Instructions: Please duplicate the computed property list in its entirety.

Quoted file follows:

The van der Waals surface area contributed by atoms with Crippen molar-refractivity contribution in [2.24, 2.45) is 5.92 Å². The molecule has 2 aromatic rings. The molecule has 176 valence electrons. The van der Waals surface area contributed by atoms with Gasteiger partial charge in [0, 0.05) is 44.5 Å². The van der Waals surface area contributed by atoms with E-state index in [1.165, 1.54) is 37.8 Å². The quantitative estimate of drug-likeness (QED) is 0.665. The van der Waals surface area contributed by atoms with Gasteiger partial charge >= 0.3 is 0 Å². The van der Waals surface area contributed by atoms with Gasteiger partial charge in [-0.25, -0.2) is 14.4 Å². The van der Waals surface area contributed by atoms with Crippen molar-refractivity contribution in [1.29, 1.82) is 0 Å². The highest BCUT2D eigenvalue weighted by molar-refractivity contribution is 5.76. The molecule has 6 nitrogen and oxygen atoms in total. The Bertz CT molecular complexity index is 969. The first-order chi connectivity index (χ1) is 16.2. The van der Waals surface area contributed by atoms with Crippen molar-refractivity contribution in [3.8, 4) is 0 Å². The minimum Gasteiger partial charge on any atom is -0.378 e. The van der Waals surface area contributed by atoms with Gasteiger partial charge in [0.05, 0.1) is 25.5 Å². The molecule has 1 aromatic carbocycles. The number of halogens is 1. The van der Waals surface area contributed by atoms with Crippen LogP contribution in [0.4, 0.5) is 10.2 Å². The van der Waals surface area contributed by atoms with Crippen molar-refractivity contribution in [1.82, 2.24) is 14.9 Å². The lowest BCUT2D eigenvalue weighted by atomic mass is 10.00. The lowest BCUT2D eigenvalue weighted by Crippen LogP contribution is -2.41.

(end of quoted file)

The van der Waals surface area contributed by atoms with Crippen molar-refractivity contribution in [2.24, 2.45) is 5.92 Å². The molecule has 2 aromatic rings. The molecule has 176 valence electrons. The van der Waals surface area contributed by atoms with Gasteiger partial charge in [0, 0.05) is 44.5 Å². The van der Waals surface area contributed by atoms with E-state index in [1.165, 1.54) is 37.8 Å². The quantitative estimate of drug-likeness (QED) is 0.665. The van der Waals surface area contributed by atoms with Gasteiger partial charge >= 0.3 is 0 Å². The van der Waals surface area contributed by atoms with Gasteiger partial charge in [-0.25, -0.2) is 14.4 Å². The van der Waals surface area contributed by atoms with Crippen molar-refractivity contribution in [1.29, 1.82) is 0 Å². The highest BCUT2D eigenvalue weighted by molar-refractivity contribution is 5.76. The molecule has 6 nitrogen and oxygen atoms in total. The Bertz CT molecular complexity index is 969. The first-order chi connectivity index (χ1) is 16.2. The van der Waals surface area contributed by atoms with Crippen molar-refractivity contribution in [3.8, 4) is 0 Å². The minimum Gasteiger partial charge on any atom is -0.378 e. The van der Waals surface area contributed by atoms with Gasteiger partial charge in [0.05, 0.1) is 25.5 Å². The molecule has 1 aromatic carbocycles. The number of halogens is 1. The van der Waals surface area contributed by atoms with Crippen LogP contribution in [0.4, 0.5) is 10.2 Å². The van der Waals surface area contributed by atoms with Crippen molar-refractivity contribution in [1.82, 2.24) is 14.9 Å². The lowest BCUT2D eigenvalue weighted by atomic mass is 10.00. The lowest BCUT2D eigenvalue weighted by Crippen LogP contribution is -2.41.